May 9, 2003
These stories are about the men and women who went to war so
that we might be free.
OROVILLE March 10, 1945
LOCAL BOYS ON IWO JIMA HEARD FROM THREE WRITE LETTERS TO THEIR FOLKS
Stram, Warmack and Van Duzer Send Air Mail Letters Home: They're
First word from Oroville men on Iwo Jima, rock of American courage,
has been received today in letters from Col. Richard Warmack, son
of Mr. and Mrs. R. E. Warmack, and from Navy Pharmacist's Mate Lawrence
Stram, son of Mr. and Mrs. Milo Stram, now of Vallejo. Warmack,
believed to have gone ashore on D-day, after having participated
in five other Pacific battles, including Saipan and Tinian, told
of having seen Pfc. Roger Van Duzer and Cpl. Arlin Rhine.
Van Duzer, son of Mr. and Mrs. Valentine Van Duzer of Wyandotte,
and Rhine, son of Mr. and Mrs. C. J. Rhine of Oroville, both
were believed to have been in the heavy fighting on the island.
Neither the Rhine's nor the Van Duzer's had heard directly from
their sons today. 'I have lots to tell you," Warmack wrote March
2, in a V mail letter to his parents and brother, Larry. "I haven't
received any mail since I've been on the island here, and I sure
miss it, especially now that things have cooled down - on the beach
anyway. I've had many close calls, but I guess God wants me to get
back. I see Roger Van Duzer every day, and we talk, eat, talk, etc.,
etc. Ha! One day Roger, Arlin and I got together and we talked about
everything." He mentioned that he was in his fox hole, and added
that "conditions weren't very good for writing." He wrote again
the next day, saying he had received pictures and Mercury clippings,
a letter from his wife, Faye and other mail. "I didn't see Roger
today as he moved to a different position," He said. "He'll come
down and look me up again soon, though. I'm sure Arlin went up to
the front the other day, so we haven't seen him. Gosh, I'd sure
go for a hot shower and clean clothes right now." He got his bath
March 5 in the ocean, he wrote on that day, washing his shorts in
a steel helmet. "I lost most of my clothes and a few things after
I hit the beach, he wrote, "but nothing important except my glasses.
They were crushed. I also broke a $7.50 pipe, but I've got another
one that came in with the PX supplies the other day. I told Faye
I felt lucky to be alive to smoke a pipe and wear glasses.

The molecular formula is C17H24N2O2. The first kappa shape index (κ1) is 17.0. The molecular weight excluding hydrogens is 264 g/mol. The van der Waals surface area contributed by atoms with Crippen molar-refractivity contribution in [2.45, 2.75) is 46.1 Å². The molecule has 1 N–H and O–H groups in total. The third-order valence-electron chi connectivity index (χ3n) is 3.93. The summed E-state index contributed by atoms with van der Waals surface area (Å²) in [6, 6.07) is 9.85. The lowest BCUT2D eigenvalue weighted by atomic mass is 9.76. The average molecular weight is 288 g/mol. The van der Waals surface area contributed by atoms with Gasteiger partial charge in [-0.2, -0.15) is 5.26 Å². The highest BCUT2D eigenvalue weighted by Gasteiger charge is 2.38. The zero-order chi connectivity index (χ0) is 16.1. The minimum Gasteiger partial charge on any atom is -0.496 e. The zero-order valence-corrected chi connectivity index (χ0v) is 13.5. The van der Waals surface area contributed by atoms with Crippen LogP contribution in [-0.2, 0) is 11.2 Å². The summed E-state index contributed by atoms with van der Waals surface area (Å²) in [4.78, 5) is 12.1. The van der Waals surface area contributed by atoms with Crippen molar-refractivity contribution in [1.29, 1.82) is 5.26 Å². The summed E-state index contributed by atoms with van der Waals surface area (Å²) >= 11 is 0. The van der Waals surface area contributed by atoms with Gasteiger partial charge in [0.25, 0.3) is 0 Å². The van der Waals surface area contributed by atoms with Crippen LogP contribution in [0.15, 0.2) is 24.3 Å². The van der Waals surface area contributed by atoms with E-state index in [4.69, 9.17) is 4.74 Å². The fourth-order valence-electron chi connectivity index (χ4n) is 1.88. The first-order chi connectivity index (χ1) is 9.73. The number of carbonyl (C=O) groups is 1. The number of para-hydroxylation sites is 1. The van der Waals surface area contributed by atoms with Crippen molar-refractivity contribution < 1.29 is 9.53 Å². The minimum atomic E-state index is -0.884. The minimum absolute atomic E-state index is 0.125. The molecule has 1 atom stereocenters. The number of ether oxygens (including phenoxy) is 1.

Stram, who went ashore as a naval pharmacist's mate attached to
the fifth Marine Division, landed Feb. 19. One who has been on Iwo
and who has seen the battle casualties realizes how true that the
"wounded don't cry," said Stram in a letter written from the island
Feb. 28. Although several other Oroville marines are believed to
be on Iwo, so far as could be learned today, the letters received
from Warmack and Stram were the first to reach local relatives from
the bloodily contested rock. Stram wrote; "My dearest family: The
big battle is nearly over. Though not secured as yet. We spent quite
a time on the lines but are now in a rear area resting up. Man alive!
How wonderful water felt. Good chow we're now getting. It's like
Christmas in July. The boys were wonderful. Did a magnificent job.
Quentin Reynolds said the wounded don't cry. How right he is. The
good Lord sure stuck by us. Every spare minute has been spent in
prayer. I'm sure He heard mine because I came through without a
scratch. Don't worry, please. Everything's O.K. I'll write again
as soon as possible. Meantime know that I'm all right and thinking
of you all every minute. With Love, Lawrence."
The Van Duzers received a letter this afternoon from their son,
dated March 4, in which he said he was well. "Have a nice fox hole
fixed up and the picture of you and dad watching me as I write this
letter," he said. "In the distant part of the island I can hear
our planes strafing the Japanese. They can't last much longer. He
added that he expected to see Warmack the following day.
Stu 's notes: "Some Gave All " as we know now Cpl. Arlin Rhine
loses his life on Iwo, one of almost 6,000 young men, who gave all
on that little island. I talked to Richard Warmack recently while
his classmates were planning their class reunion. I have been in
his store many times, since I was a lad, in the past not knowing
a hero owned it I bought my wife and mother gifts from him. It was
a neat store.
Wow, what a fast trip, my daughter, Sgt.Deborah Jean Shaner,
had for the last 3 months. She has been stationed at Ft. Lewis,
WA. Then May 1st I got a phone message, "Hi dad I'm on a plane to
Baltimore, I'll call later. "Then a call, "Hi Dad; I'm on the tarmac
at the Baltimore Airport. We will be here 2 or 3 hours, but can't
get off the plane because we have weapons on board" I think, aren't
they the good guys? Oh well, 10 hours later she calls on her cell
phone, "Dad I'm in Kuwait. " I asked her what it is like there?
"It's dark but we walked through sand to the barracks.” Now I know
what so many parents have felt in so many wars. You're proud but
also very worried. Debbie is serving with the Yuba City National
Guard Unit activated into the Army.